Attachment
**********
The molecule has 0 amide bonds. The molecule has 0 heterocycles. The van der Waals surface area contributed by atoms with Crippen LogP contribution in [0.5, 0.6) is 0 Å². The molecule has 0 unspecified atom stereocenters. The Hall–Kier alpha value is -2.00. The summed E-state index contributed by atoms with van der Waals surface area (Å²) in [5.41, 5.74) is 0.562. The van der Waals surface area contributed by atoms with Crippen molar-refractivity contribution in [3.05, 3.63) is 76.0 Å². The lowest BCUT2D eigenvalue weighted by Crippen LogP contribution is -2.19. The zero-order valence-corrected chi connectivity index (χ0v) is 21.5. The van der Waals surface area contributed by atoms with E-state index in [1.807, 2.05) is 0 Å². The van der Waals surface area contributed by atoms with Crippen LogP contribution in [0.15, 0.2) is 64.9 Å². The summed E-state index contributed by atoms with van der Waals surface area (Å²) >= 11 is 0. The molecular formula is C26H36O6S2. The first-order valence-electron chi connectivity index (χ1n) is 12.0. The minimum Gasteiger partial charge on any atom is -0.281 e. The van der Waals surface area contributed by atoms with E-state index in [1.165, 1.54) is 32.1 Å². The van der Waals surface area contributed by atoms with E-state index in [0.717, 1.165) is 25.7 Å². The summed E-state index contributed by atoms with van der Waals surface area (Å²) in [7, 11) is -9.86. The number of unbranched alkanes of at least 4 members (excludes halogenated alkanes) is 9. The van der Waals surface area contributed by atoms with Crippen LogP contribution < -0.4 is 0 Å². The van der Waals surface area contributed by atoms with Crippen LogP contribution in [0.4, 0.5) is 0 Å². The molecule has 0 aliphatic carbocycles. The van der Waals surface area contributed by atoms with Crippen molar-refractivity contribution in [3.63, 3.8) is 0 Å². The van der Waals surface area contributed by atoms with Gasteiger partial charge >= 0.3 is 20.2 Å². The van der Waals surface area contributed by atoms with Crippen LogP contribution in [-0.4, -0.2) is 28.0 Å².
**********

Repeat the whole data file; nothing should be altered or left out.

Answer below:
The molecule has 0 amide bonds. The molecule has 0 heterocycles. The van der Waals surface area contributed by atoms with Crippen LogP contribution in [0.5, 0.6) is 0 Å². The molecule has 0 unspecified atom stereocenters. The Hall–Kier alpha value is -2.00. The summed E-state index contributed by atoms with van der Waals surface area (Å²) in [5.41, 5.74) is 0.562. The van der Waals surface area contributed by atoms with Crippen molar-refractivity contribution in [3.05, 3.63) is 76.0 Å². The lowest BCUT2D eigenvalue weighted by Crippen LogP contribution is -2.19. The zero-order valence-corrected chi connectivity index (χ0v) is 21.5. The van der Waals surface area contributed by atoms with E-state index in [1.807, 2.05) is 0 Å². The van der Waals surface area contributed by atoms with Crippen LogP contribution in [0.15, 0.2) is 64.9 Å². The summed E-state index contributed by atoms with van der Waals surface area (Å²) >= 11 is 0. The molecular formula is C26H36O6S2. The first-order valence-electron chi connectivity index (χ1n) is 12.0. The minimum Gasteiger partial charge on any atom is -0.281 e. The van der Waals surface area contributed by atoms with E-state index in [1.165, 1.54) is 32.1 Å². The van der Waals surface area contributed by atoms with E-state index in [0.717, 1.165) is 25.7 Å². The summed E-state index contributed by atoms with van der Waals surface area (Å²) in [7, 11) is -9.86. The number of unbranched alkanes of at least 4 members (excludes halogenated alkanes) is 9. The van der Waals surface area contributed by atoms with Crippen LogP contribution < -0.4 is 0 Å². The van der Waals surface area contributed by atoms with Crippen LogP contribution in [0.4, 0.5) is 0 Å². The molecule has 0 aliphatic carbocycles. The van der Waals surface area contributed by atoms with Crippen molar-refractivity contribution in [3.63, 3.8) is 0 Å². The van der Waals surface area contributed by atoms with Gasteiger partial charge >= 0.3 is 20.2 Å². The van der Waals surface area contributed by atoms with Crippen LogP contribution in [-0.4, -0.2) is 28.0 Å².